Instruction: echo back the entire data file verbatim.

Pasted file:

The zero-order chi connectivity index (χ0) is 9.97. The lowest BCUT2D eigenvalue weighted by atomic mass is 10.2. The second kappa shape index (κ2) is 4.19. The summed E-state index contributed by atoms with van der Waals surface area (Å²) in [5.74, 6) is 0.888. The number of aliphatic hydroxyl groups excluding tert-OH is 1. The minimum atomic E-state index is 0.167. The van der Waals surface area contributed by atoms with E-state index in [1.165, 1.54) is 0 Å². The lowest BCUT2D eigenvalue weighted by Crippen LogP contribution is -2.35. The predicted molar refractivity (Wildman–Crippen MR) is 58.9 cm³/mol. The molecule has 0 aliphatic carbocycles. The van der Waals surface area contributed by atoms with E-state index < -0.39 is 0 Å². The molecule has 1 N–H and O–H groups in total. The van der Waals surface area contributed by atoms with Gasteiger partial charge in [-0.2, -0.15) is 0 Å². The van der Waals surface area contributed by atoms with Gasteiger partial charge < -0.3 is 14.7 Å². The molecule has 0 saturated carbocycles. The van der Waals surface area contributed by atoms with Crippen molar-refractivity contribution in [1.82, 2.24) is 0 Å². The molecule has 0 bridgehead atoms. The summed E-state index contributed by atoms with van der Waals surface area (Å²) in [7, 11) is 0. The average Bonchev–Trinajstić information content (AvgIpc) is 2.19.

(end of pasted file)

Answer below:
The zero-order chi connectivity index (χ0) is 9.97. The lowest BCUT2D eigenvalue weighted by atomic mass is 10.2. The second kappa shape index (κ2) is 4.19. The summed E-state index contributed by atoms with van der Waals surface area (Å²) in [5.74, 6) is 0.888. The number of aliphatic hydroxyl groups excluding tert-OH is 1. The minimum atomic E-state index is 0.167. The van der Waals surface area contributed by atoms with E-state index in [1.165, 1.54) is 0 Å². The lowest BCUT2D eigenvalue weighted by Crippen LogP contribution is -2.35. The predicted molar refractivity (Wildman–Crippen MR) is 58.9 cm³/mol. The molecule has 0 aliphatic carbocycles. The van der Waals surface area contributed by atoms with E-state index < -0.39 is 0 Å². The molecule has 1 N–H and O–H groups in total. The van der Waals surface area contributed by atoms with Gasteiger partial charge in [-0.2, -0.15) is 0 Å². The van der Waals surface area contributed by atoms with Gasteiger partial charge < -0.3 is 14.7 Å². The molecule has 0 saturated carbocycles. The van der Waals surface area contributed by atoms with Crippen molar-refractivity contribution in [1.82, 2.24) is 0 Å². The molecule has 0 bridgehead atoms. The summed E-state index contributed by atoms with van der Waals surface area (Å²) in [7, 11) is 0. The average Bonchev–Trinajstić information content (AvgIpc) is 2.19.